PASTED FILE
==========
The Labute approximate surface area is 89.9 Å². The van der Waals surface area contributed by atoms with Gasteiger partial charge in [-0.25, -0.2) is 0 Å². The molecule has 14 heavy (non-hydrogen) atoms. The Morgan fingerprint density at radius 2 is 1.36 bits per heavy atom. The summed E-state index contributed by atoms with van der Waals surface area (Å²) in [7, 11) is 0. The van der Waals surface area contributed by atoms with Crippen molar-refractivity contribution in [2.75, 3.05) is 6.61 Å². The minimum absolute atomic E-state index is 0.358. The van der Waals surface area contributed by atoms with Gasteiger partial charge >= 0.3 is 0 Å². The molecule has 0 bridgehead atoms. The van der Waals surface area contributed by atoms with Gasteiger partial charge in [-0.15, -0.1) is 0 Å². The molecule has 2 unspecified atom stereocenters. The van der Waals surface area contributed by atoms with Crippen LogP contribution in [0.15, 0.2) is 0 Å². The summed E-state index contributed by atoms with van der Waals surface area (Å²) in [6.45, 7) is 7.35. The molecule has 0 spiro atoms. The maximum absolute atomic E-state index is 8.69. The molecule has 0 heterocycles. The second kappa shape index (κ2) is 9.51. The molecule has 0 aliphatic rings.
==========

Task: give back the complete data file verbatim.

The Labute approximate surface area is 89.9 Å². The van der Waals surface area contributed by atoms with Gasteiger partial charge in [-0.25, -0.2) is 0 Å². The molecule has 14 heavy (non-hydrogen) atoms. The Morgan fingerprint density at radius 2 is 1.36 bits per heavy atom. The summed E-state index contributed by atoms with van der Waals surface area (Å²) in [7, 11) is 0. The van der Waals surface area contributed by atoms with Crippen molar-refractivity contribution in [2.75, 3.05) is 6.61 Å². The minimum absolute atomic E-state index is 0.358. The van der Waals surface area contributed by atoms with Gasteiger partial charge >= 0.3 is 0 Å². The molecule has 0 bridgehead atoms. The van der Waals surface area contributed by atoms with Gasteiger partial charge in [-0.15, -0.1) is 0 Å². The molecule has 2 unspecified atom stereocenters. The van der Waals surface area contributed by atoms with Crippen LogP contribution in [0.15, 0.2) is 0 Å². The summed E-state index contributed by atoms with van der Waals surface area (Å²) in [6.45, 7) is 7.35. The molecule has 0 spiro atoms. The maximum absolute atomic E-state index is 8.69. The molecule has 0 heterocycles. The second kappa shape index (κ2) is 9.51. The molecule has 0 aliphatic rings.